Eugene Onegin review – lots of love and passion to admire in uneven new staging | Opera

Holland Opera Parkthe new production of Tchaikovsky’s Eugene Onegin is directed by Julia Burbach, whose staging for the company of L’Amico Fritz de Mascagni caused a sensation last summer. Unfortunately, his Onegin is more uneven – insightful and often moving, but also deviating, sometimes capriciously, from the theatrical naturalism that the work’s almost Chekhovian dramaturgy demands.

Placing the only interval after act two, scene one, she makes much of the parallels, both musical and dramatic, between Tatiana’s love for Onegin and his later passion for her. Each half of the opera is now effectively seen from a unique point of view – first its own, then its own – and each forms a mirror image of the other as Burbach presents not only external events, but the comparable functioning of the mind and imagination of its protagonists. Anush Hovhanissian’s Tatyana dreams of Samuel Dale Johnson‘s Onegin during the prelude and he materializes beside her as she fantasizes about his response to her letter, a process later reversed, in terms of imagery and physical gesture, when she appears next to him then that he writes to her desperately.

“The letter scene is beautifully done”… Anush Hovhannisyan as Tatyana in Eugene Onegin. Photography: Alastair Muir

Both times, the ensuing contrast between illusion and reality comes across as painfully cruel, but one can’t help but feel that Burbach is overstating his case and his showmanship is sometimes stronger elsewhere. The scene in which Madame Larina (Amanda Roocroft) and Filippyevna (Kathleen Wilkinson), reflect on how the habits of age erase the happiness of youth is extraordinarily touching. More importantly, the disintegration of the relationship between Dale Johnson and Thomas Atkin‘s Lensky – not a shy romantic dreamer, but witty, temperamental and idealistic – is superbly handled.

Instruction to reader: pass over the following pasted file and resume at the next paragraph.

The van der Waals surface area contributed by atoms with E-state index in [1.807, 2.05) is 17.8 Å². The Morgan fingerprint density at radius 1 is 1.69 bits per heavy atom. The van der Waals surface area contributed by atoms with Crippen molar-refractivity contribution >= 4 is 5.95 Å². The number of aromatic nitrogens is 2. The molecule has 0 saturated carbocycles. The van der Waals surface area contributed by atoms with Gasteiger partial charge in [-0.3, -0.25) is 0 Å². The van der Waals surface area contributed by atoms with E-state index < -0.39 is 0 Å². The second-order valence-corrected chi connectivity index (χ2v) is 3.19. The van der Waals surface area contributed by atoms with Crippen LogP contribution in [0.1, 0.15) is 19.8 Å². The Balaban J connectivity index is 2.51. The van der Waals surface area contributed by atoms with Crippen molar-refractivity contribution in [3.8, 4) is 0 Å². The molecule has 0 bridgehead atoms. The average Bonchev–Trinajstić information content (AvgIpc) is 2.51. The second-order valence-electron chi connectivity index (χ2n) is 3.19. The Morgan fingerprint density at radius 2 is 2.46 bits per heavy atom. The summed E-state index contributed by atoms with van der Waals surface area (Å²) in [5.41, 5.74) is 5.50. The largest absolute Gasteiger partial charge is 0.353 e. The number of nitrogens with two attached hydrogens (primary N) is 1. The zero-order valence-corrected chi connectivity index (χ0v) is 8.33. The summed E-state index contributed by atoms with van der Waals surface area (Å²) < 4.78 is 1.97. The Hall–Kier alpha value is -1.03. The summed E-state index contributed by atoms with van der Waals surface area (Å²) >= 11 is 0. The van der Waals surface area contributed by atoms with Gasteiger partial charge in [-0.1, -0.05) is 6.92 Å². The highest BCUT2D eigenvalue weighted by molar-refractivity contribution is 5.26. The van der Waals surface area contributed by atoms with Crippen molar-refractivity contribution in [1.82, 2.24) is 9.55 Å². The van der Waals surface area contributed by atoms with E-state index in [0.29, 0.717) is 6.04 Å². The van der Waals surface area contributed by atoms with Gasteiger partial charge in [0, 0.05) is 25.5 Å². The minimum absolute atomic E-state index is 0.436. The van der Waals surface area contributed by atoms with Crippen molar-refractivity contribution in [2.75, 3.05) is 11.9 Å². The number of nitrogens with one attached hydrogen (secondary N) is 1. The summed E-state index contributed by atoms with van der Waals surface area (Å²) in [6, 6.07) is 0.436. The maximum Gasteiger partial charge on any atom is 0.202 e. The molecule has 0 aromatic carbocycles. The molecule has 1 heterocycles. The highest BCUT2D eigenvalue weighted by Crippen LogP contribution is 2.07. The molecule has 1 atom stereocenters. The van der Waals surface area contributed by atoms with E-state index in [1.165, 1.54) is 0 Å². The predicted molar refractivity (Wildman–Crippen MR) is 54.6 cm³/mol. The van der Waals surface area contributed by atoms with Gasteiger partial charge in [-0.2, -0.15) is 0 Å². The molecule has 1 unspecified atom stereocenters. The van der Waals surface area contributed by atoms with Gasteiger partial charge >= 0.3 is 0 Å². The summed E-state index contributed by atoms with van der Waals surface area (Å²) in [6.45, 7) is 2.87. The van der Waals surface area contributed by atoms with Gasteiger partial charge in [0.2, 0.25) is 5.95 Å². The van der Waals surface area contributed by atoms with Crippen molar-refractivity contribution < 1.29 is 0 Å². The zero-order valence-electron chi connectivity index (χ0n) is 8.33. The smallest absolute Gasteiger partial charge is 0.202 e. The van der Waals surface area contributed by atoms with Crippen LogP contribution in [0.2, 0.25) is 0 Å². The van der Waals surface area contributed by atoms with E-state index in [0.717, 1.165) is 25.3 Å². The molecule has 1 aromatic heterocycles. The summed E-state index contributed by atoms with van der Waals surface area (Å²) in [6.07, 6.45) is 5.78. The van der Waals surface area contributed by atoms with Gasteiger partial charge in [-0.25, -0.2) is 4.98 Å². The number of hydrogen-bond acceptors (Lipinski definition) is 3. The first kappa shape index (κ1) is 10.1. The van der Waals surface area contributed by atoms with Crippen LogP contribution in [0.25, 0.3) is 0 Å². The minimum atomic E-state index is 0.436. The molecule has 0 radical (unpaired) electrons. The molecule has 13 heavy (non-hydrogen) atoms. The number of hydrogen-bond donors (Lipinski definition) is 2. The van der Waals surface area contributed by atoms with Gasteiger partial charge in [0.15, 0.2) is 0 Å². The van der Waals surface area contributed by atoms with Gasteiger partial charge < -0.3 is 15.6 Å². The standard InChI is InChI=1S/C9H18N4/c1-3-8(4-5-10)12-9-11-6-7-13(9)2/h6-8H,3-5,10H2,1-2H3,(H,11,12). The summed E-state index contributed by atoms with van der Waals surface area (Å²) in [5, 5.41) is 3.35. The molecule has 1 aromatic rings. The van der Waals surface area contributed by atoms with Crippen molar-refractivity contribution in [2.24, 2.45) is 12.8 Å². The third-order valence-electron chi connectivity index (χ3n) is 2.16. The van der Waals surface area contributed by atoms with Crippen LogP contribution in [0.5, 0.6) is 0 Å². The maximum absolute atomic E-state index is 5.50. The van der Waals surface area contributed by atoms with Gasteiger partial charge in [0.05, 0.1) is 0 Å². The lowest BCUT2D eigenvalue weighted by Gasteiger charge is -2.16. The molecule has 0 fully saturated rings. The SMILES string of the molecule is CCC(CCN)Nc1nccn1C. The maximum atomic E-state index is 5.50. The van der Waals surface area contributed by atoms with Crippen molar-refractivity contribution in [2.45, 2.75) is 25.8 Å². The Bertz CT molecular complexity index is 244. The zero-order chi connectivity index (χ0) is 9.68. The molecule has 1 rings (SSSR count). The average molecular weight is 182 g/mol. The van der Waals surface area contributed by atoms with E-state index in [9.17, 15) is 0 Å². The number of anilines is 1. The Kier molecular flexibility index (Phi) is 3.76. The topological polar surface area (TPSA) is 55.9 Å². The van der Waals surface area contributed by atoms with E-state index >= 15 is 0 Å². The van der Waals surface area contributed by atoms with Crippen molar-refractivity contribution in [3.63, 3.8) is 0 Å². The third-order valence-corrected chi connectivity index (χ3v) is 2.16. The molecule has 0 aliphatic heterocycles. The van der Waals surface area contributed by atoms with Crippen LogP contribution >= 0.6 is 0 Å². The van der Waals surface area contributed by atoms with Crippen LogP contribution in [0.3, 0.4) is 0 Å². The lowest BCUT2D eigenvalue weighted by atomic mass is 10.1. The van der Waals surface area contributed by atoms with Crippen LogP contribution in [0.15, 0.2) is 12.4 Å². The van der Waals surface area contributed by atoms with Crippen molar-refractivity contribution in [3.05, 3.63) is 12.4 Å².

This is also partly due to both men giving terrific performances. A theater animal and a good singer, Dale Johnson perfectly captures Onegin’s charisma and the world-weary boredom that manifests itself in self-destruction. Atkins’ Lensky is gloriously sung: it’s a beautiful voice and its aria, a pattern of restrained intensity and extraordinary dynamic control, is arguably the highlight of the evening. Hovhannisyan, with her slightly metallic tone, is perhaps more compelling as the moral woman of the final scenes than as the naïve, bookish girl of the beginning, although the letter scene is beautifully done. Lada Valešová’s direction is admirable in its avoidance of grand gestures, but slightly too slow for my liking. The choral singing is excellent.

Eugene Onegin is in the repertoire at Opera Holland Park, London until June 25.